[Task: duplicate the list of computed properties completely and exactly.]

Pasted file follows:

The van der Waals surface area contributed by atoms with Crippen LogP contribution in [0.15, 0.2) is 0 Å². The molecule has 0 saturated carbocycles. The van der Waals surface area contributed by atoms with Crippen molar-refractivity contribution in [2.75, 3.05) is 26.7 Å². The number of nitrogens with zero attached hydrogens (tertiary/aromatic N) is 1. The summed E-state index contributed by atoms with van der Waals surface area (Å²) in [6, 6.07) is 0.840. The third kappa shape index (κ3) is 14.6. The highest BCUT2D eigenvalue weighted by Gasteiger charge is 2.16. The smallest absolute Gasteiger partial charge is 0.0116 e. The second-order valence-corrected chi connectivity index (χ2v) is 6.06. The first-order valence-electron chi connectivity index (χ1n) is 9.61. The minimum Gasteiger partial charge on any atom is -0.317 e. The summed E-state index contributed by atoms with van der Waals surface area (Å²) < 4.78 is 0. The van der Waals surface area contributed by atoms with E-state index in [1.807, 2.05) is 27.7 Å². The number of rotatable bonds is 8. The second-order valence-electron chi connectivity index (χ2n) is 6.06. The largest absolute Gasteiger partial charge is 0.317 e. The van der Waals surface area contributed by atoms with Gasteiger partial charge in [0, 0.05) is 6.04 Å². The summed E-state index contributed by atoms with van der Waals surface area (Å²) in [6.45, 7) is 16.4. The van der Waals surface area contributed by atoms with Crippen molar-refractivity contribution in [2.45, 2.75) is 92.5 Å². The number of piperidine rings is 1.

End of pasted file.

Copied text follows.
The van der Waals surface area contributed by atoms with Crippen LogP contribution in [0.15, 0.2) is 0 Å². The molecule has 0 saturated carbocycles. The van der Waals surface area contributed by atoms with Crippen molar-refractivity contribution in [2.75, 3.05) is 26.7 Å². The number of nitrogens with zero attached hydrogens (tertiary/aromatic N) is 1. The summed E-state index contributed by atoms with van der Waals surface area (Å²) in [6, 6.07) is 0.840. The third kappa shape index (κ3) is 14.6. The highest BCUT2D eigenvalue weighted by Gasteiger charge is 2.16. The smallest absolute Gasteiger partial charge is 0.0116 e. The second-order valence-corrected chi connectivity index (χ2v) is 6.06. The first-order valence-electron chi connectivity index (χ1n) is 9.61. The minimum Gasteiger partial charge on any atom is -0.317 e. The summed E-state index contributed by atoms with van der Waals surface area (Å²) < 4.78 is 0. The van der Waals surface area contributed by atoms with E-state index in [1.807, 2.05) is 27.7 Å². The number of rotatable bonds is 8. The second-order valence-electron chi connectivity index (χ2n) is 6.06. The largest absolute Gasteiger partial charge is 0.317 e. The van der Waals surface area contributed by atoms with Gasteiger partial charge in [0, 0.05) is 6.04 Å². The summed E-state index contributed by atoms with van der Waals surface area (Å²) in [6.45, 7) is 16.4. The van der Waals surface area contributed by atoms with Crippen molar-refractivity contribution in [2.45, 2.75) is 92.5 Å². The number of piperidine rings is 1.